An Important Quote

An Important Quote

That which can be destroyed by truth should be. P.C. Hodgell

Jacob 5: 10-13

Jacob 5: 10-13

The Lord caused his “servant” to perform all He determined to do for the vineyard. (5: 10.) The wild branches were grafted in and the covenant was suspended. The lines were broken. It would require a restoration of the covenant and adoption for the “natural fruit” to reappear. (5: 10.) Labor was required from the
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Jacob 5: 7-9

Jacob 5: 7-9

As Israel decays, the Lord of the vineyard takes the dramatic step of cutting away the “main branches” or in other words the leading families, the recognized genealogical well-breds, or the families of rank and distinction. They were to be “burned” rather than further cultivated. (5: 7.) Their pride and arrogance disqualified them from preservation
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Jacob 5: 3-6

Jacob 5: 3-6

Israel was and is the only family which will be saved. It is the “tame olive tree” that the Lord “took and nourished in his vineyard.” (5: 3.) Despite all the Lord’s efforts, however, the actual family tree “waxed old, and began to decay.” (Id.) It lost its vitality. It tired of the Lord. His desire
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Jacob Chapter 5

Jacob Chapter 5

Of all the material Jacob could have adopted as his prophecy, his selection of Zenos’ allegory of the Olive Tree is telling. The account is a journey through various dispensations of the Gospel, tracking a bloodline of chosen people. To Jacob’s credit, he realized the work of salvation was devoted primarily to rescuing the descendants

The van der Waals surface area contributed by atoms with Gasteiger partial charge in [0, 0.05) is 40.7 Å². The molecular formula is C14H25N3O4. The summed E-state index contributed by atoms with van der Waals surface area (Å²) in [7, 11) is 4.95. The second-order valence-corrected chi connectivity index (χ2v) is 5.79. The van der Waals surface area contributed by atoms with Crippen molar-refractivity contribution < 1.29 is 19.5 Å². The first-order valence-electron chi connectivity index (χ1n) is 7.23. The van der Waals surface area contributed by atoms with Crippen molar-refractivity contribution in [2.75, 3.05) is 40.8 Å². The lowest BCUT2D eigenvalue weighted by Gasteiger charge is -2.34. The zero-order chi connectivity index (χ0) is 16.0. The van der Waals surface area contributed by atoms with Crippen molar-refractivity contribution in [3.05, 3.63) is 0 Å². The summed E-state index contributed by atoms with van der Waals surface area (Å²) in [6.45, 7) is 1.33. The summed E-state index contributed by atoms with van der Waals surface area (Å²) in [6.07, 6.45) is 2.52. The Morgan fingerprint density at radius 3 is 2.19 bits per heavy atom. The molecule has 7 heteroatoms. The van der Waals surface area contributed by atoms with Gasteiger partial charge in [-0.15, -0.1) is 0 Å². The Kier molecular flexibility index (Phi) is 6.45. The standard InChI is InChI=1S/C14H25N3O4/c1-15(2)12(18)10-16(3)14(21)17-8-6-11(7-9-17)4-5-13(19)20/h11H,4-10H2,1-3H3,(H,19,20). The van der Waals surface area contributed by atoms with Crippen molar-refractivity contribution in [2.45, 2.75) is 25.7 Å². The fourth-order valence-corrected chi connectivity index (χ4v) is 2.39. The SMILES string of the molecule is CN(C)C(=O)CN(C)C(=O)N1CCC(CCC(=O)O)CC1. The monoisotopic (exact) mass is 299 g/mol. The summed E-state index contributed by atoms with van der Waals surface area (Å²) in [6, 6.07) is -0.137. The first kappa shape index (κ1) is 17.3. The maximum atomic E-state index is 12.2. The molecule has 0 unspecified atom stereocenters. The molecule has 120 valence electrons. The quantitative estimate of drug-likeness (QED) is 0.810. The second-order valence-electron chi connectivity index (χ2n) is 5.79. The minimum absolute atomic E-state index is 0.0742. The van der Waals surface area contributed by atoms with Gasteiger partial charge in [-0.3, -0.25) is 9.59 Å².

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Comments/Answers

Comments/Answers

Although “comments” are disabled, I still receive comments on those old threads. They just no longer go onto the blog. In response to a question about the source of information regarding the church’s tithing investment system, I have confirmed that information from three sources in the church offices, therefore put it up because it was
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Nephi’s Brother Jacob, Conclusion

Nephi’s Brother Jacob, Conclusion

There is a great deal more to Jacob than we have touched on here. This is only intended to lay the groundwork to appreciate the topic I’m turning to next. I want to discuss the meaning of Jacob’s Fifth Chapter. Before doing so however, I wanted to touch briefly on Jacob’s sound understanding and heavenly
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Nephi’s Brother Jacob, Part 9

Nephi’s Brother Jacob, Part 9

Jacob remarked about the great holiness of God: “O how great the holiness of our God!” (2 Ne. 9: 20.) He makes this exclamation after explaining the “mercy of our God, the Holy One of Israel!” Jacob is taken by the enormity of God’s mercy. It is proven beyond any dispute in that “he delivereth
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Nephi’s Brother Jacob, Part 8

Nephi’s Brother Jacob, Part 8

Jacob uses Isaiah Chapter 50 to establish the reality of a coming Messiah, in addition the centrality of Israel to the Lord’s plans. Israel is forever backsliding and wayward. Yet the decision to “divorce” Israel is the Lord’s and He refuses to do so. (2 Ne. 7: 1.) It was always in His mind to
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Nephi’s Brother Jacob, Part 7

Nephi’s Brother Jacob, Part 7

The problem with war is it arouses the instinct for killing. As men adapt to war, they become predatory, seeking to destroy those they view as the enemy. They study and train to trade life for death. Zion will not possess those skills. They won’t learn them and will not need them. Zion will be
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